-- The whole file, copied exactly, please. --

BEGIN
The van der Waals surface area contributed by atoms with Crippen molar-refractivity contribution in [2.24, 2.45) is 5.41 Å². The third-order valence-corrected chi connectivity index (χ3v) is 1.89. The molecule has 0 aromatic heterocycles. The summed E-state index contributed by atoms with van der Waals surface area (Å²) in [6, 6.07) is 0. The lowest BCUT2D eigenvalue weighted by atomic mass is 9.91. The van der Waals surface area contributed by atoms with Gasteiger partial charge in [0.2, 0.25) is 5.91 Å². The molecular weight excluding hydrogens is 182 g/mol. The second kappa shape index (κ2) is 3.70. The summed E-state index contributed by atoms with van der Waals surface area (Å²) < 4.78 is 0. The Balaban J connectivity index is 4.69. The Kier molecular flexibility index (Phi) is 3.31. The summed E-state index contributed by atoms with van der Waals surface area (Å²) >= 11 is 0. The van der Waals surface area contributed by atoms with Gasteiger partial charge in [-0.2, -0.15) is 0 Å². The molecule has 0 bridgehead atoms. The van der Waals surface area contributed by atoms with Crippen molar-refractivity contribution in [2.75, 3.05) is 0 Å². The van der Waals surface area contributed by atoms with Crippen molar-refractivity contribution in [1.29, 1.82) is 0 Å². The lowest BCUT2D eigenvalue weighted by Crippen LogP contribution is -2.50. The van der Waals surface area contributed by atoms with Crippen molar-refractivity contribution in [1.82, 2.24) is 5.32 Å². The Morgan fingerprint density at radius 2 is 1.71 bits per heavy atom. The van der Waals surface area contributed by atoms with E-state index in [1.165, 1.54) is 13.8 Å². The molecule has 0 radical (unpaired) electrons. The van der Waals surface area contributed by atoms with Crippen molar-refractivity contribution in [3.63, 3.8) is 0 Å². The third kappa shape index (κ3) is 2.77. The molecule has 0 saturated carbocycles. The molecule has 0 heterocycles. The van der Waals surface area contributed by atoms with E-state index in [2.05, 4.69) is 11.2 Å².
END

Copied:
The van der Waals surface area contributed by atoms with Crippen molar-refractivity contribution in [2.24, 2.45) is 5.41 Å². The third-order valence-corrected chi connectivity index (χ3v) is 1.89. The molecule has 0 aromatic heterocycles. The summed E-state index contributed by atoms with van der Waals surface area (Å²) in [6, 6.07) is 0. The lowest BCUT2D eigenvalue weighted by atomic mass is 9.91. The van der Waals surface area contributed by atoms with Gasteiger partial charge in [0.2, 0.25) is 5.91 Å². The molecular weight excluding hydrogens is 182 g/mol. The second kappa shape index (κ2) is 3.70. The summed E-state index contributed by atoms with van der Waals surface area (Å²) < 4.78 is 0. The Balaban J connectivity index is 4.69. The Kier molecular flexibility index (Phi) is 3.31. The summed E-state index contributed by atoms with van der Waals surface area (Å²) >= 11 is 0. The van der Waals surface area contributed by atoms with Gasteiger partial charge in [-0.2, -0.15) is 0 Å². The molecule has 0 bridgehead atoms. The van der Waals surface area contributed by atoms with Crippen molar-refractivity contribution in [2.75, 3.05) is 0 Å². The van der Waals surface area contributed by atoms with Crippen molar-refractivity contribution in [1.29, 1.82) is 0 Å². The lowest BCUT2D eigenvalue weighted by Crippen LogP contribution is -2.50. The van der Waals surface area contributed by atoms with Crippen molar-refractivity contribution in [1.82, 2.24) is 5.32 Å². The Morgan fingerprint density at radius 2 is 1.71 bits per heavy atom. The van der Waals surface area contributed by atoms with E-state index in [1.165, 1.54) is 13.8 Å². The molecule has 0 radical (unpaired) electrons. The van der Waals surface area contributed by atoms with Crippen molar-refractivity contribution in [3.63, 3.8) is 0 Å². The third kappa shape index (κ3) is 2.77. The molecule has 0 saturated carbocycles. The molecule has 0 heterocycles. The van der Waals surface area contributed by atoms with E-state index in [2.05, 4.69) is 11.2 Å².